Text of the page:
One of the intriguing benefits that organizations can realize as they move toward a more integrated information governance strategy is improved collaboration between interdepartmental teams. This is especially true of collaboration between legal and information technology – two groups that often exhibit a rather acrimonious relationship. It’s not difficult to understand how the rift between legal and IT arises, both parties are often forced to comply with externally imposed deadlines to produce information. Since much of this information is stored electronically, the legal team cannot begin to review it for relevancy until IT is able, often through a very long and labor intensive effort, to make it available. Repeated over time this cycle can breed resentment causing the legal team to view IT as a barrier to productivity and IT to view their legal colleagues as having unrealistic expectations.
One of the advantages of my role at Sherpa Software is that I have the opportunity to meet clients from a diverse set of industries and learn first-hand how they address the eDiscovery process. Through this experience, I’ve seen two successful strategies for bridging the legal/IT divide. One is a cultural approach and the other is a technology based approach. Sometimes I see both strategies combined, but either can work equally as well on its own to improve productivity through tighter collaboration.
Presence of an eDiscovery team
An earmark of the cultural approach is the presence of an eDiscovery team. Usually this is a relatively small group (two to five people) drawn from both legal and IT who are chartered with being the lead resources for any eDiscovery request. Dedicating a team to the eDiscovery function helps form an esprit de corps that breaks down the ‘us vs. them’ mentality often found between legal and IT. Since they are not distracted by other projects, the group can focus on establishing processes that streamline the eDiscovery workflow. One downside to this approach is that dedicated teams can be expensive from an HR point of view. For this reason, they work best in organizations that have frequent and complex eDiscovery requirements.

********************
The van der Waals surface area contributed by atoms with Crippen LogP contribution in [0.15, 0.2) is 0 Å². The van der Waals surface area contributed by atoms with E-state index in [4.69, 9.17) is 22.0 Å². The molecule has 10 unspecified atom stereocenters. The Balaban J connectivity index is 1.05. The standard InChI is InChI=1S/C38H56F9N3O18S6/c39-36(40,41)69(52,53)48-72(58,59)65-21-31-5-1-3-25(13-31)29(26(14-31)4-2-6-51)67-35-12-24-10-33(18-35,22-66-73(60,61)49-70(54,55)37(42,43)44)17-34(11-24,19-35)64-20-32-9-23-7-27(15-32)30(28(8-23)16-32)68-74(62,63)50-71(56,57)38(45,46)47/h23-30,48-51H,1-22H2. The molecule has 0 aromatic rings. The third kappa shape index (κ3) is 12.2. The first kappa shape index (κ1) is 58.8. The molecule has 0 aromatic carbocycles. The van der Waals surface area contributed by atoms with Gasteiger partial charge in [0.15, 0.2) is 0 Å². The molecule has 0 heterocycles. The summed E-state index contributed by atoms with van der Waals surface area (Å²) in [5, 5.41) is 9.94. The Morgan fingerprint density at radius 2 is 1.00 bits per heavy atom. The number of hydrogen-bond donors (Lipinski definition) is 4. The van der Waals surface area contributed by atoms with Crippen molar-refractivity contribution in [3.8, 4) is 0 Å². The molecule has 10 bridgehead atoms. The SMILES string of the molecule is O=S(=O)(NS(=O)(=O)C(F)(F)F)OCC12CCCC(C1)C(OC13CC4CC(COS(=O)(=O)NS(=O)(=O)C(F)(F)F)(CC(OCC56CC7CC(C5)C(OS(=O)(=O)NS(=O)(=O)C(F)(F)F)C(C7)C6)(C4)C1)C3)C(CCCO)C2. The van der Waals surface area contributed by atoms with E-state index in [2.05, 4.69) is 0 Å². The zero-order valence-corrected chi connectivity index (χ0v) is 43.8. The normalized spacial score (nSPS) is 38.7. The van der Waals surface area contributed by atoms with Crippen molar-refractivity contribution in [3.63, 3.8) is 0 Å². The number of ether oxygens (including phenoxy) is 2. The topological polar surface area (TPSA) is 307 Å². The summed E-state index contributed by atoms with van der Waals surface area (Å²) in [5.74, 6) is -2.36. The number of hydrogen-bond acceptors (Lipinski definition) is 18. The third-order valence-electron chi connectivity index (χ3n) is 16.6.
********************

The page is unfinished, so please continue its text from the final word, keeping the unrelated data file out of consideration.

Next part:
Using a technology approach
If your company is too small to support a dedicated eDiscovery strike force, consider using a technology approach to improve collaboration between the groups. Solutions like Sherpa’s Altitude IG platform allow organizations to separate ‘content access’ from the ‘search and review’ portion of the process. In this model the IT team is responsible for infrastructure tasks such as provisioning application servers, deploying agent software to access the content, managing access rights and establishing collection points on network storage. These tasks can all be completed well in advance of any eDiscovery request thereby providing a self-service environment that permits the legal team to:
- address new requests immediately by concentrating on creating matters
- administer legal holds
- build search requests (keywords, etc.)
- and review results for responsiveness
If your organization needs a more effective way of responding to occasional eDiscovery requests, consider researching a technology approach. Our team would be happy to coordinate a demonstration of how Altitude IG can improve collaboration and efficiency for your next eDiscovery project.
For more information, register for a brief demo of Altitude IG. Take the first step toward reaching new information governance heights!